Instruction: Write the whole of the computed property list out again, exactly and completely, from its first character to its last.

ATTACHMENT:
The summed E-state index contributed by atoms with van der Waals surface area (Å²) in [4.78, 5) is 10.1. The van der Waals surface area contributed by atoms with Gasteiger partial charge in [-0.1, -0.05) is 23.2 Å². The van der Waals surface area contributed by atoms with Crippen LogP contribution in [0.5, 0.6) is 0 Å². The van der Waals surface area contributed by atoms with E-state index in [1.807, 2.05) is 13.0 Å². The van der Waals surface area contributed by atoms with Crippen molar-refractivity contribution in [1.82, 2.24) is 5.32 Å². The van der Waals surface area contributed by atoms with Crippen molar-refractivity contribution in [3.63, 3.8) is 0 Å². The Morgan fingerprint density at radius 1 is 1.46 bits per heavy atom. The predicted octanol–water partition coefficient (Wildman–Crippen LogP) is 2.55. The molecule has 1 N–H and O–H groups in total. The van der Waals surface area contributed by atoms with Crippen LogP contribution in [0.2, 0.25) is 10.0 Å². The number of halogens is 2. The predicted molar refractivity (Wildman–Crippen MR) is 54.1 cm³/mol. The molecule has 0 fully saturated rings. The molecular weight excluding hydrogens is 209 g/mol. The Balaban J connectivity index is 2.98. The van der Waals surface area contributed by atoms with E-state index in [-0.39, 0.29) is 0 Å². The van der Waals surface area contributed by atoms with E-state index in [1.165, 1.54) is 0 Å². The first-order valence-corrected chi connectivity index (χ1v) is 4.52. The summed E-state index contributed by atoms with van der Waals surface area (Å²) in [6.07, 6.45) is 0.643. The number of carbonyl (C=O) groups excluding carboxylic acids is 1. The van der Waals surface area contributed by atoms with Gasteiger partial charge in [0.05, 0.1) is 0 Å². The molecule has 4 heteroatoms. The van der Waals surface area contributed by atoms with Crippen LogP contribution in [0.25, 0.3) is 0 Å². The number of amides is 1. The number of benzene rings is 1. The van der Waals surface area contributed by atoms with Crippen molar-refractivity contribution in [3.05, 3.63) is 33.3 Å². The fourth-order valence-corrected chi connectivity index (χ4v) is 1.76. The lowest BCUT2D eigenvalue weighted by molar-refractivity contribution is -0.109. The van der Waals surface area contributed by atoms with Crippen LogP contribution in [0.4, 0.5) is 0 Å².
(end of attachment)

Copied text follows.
The summed E-state index contributed by atoms with van der Waals surface area (Å²) in [4.78, 5) is 10.1. The van der Waals surface area contributed by atoms with Gasteiger partial charge in [-0.1, -0.05) is 23.2 Å². The van der Waals surface area contributed by atoms with Crippen LogP contribution in [0.5, 0.6) is 0 Å². The van der Waals surface area contributed by atoms with E-state index in [1.807, 2.05) is 13.0 Å². The van der Waals surface area contributed by atoms with Crippen molar-refractivity contribution in [1.82, 2.24) is 5.32 Å². The van der Waals surface area contributed by atoms with Crippen molar-refractivity contribution in [3.63, 3.8) is 0 Å². The Morgan fingerprint density at radius 1 is 1.46 bits per heavy atom. The predicted octanol–water partition coefficient (Wildman–Crippen LogP) is 2.55. The molecule has 1 N–H and O–H groups in total. The van der Waals surface area contributed by atoms with Crippen LogP contribution in [0.2, 0.25) is 10.0 Å². The number of halogens is 2. The predicted molar refractivity (Wildman–Crippen MR) is 54.1 cm³/mol. The molecule has 0 fully saturated rings. The molecular weight excluding hydrogens is 209 g/mol. The Balaban J connectivity index is 2.98. The van der Waals surface area contributed by atoms with E-state index in [-0.39, 0.29) is 0 Å². The van der Waals surface area contributed by atoms with E-state index in [1.165, 1.54) is 0 Å². The first-order valence-corrected chi connectivity index (χ1v) is 4.52. The summed E-state index contributed by atoms with van der Waals surface area (Å²) in [6.07, 6.45) is 0.643. The number of carbonyl (C=O) groups excluding carboxylic acids is 1. The van der Waals surface area contributed by atoms with Gasteiger partial charge in [0.05, 0.1) is 0 Å². The molecule has 4 heteroatoms. The van der Waals surface area contributed by atoms with Crippen LogP contribution in [0.25, 0.3) is 0 Å². The number of amides is 1. The number of benzene rings is 1. The van der Waals surface area contributed by atoms with Crippen molar-refractivity contribution in [3.05, 3.63) is 33.3 Å². The fourth-order valence-corrected chi connectivity index (χ4v) is 1.76. The lowest BCUT2D eigenvalue weighted by molar-refractivity contribution is -0.109. The van der Waals surface area contributed by atoms with Crippen LogP contribution in [0.4, 0.5) is 0 Å².